Why did children grow so well at hard times? The ultimate importance of pathogen control during puberty.

Hõrak P, Valge M - Evol Med Public Health (2015)

Standardized regression coefficients (β ± 95% CI) for significant predictors of measured parameters of size and performance. β-s are from models presented in Table 1
© Copyright Policy - creative-commons
Related In: Results  -  Collection

License
Show All Figures
getmorefigures.php?uid=PMC4530472&req=5

eov017-F1: Standardized regression coefficients (β ± 95% CI) for significant predictors of measured parameters of size and performance. β-s are from models presented in Table 1
Mentions: Here, we use data from 1475 Estonian adolescent girls to assess the effects of resource limitation and the epidemiological situation on various anthropometric traits. The dataset, collected by Prof. Juhan Aul (1897–1994), includes girls born between 1938 and 1953, i.e. during the period involving a highly variable epidemiological situation at the time of birth. Infant mortality increased rapidly from 1944 and started to decline from 1948, dropping below the pre-war level by 1952 (Fig. 1E). Infant mortality is considered a relevant proxy for the prevalence of disease [4] and particularly infection and inflammation [20]. The girls born between 1943 and 1947 can thus be considered to have experienced harsher pre- and postnatal disease conditions than those born before and after that period. On the other hand, their period of pubertal growth coincided with a more relaxed pathogen stress than compared with the girls born before the war (Fig. 1E). More interestingly, the post-war decline in infant mortality coincided with the rapid deterioration of living standards after 1947, which was partly caused by the destruction of the rural economy by mass-collectivization [18]. Culmination of the health crisis in post-war Estonia is indicated by the absolute number of recorded deaths that peaked in 1946–47, a pattern uncommon in the rest of Europe [21]. The study period thus involved two opposite trends in the economic and epidemiological situations: increasing birth-time economic hardships during the war and particularly in the post-war period, and decreasing infant mortality after 1948.Figure 1.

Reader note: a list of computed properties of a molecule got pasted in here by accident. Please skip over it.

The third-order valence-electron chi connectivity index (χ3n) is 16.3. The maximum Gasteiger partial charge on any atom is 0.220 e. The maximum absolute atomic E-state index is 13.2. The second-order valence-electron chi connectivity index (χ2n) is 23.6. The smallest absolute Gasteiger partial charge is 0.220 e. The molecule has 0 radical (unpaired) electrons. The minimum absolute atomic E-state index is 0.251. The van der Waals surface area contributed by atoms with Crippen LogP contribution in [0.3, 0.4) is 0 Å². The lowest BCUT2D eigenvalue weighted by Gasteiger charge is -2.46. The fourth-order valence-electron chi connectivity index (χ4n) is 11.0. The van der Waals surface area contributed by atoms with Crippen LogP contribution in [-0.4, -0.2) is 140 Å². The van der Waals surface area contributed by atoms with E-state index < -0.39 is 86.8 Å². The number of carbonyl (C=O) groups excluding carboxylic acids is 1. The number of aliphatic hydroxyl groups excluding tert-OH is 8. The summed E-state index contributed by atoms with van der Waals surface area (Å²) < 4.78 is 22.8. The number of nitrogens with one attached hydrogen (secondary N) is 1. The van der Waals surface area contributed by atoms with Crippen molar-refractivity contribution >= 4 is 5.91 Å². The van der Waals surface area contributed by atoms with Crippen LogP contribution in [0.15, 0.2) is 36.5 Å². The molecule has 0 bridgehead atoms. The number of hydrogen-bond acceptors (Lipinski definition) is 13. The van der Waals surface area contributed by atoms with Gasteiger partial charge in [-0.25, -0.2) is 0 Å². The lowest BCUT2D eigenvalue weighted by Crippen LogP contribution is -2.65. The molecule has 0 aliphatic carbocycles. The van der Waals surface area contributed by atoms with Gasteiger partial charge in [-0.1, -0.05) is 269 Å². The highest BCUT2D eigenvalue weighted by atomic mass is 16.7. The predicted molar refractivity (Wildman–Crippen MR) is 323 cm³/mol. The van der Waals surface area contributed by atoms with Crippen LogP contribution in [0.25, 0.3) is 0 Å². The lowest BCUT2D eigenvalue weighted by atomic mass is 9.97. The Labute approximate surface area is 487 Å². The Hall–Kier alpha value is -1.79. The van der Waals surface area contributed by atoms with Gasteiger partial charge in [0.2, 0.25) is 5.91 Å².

Bottom Line: Height of girls was negatively affected by the number of siblings and positively by parental socioeconomic position, but these effects were weaker than the secular trend.Reduction of disease burden during pubertal growth can override effects of resource shortage at birth.Our results also support the idea that increasing efficiency of pathogen control can contribute to the secular increase in cognitive abilities, i.e. the Flynn effect, and that epidemiological transition is the main driver of secular increase in human capital.

View Article: PubMed Central - PubMed

Affiliation: Department of Zoology, Institute of Ecology and Earth Sciences, Tartu University, Vanemuise 46, 51014, Tartu, Estonia; horak@ut.ee.

No MeSH data available.


Related in: MedlinePlus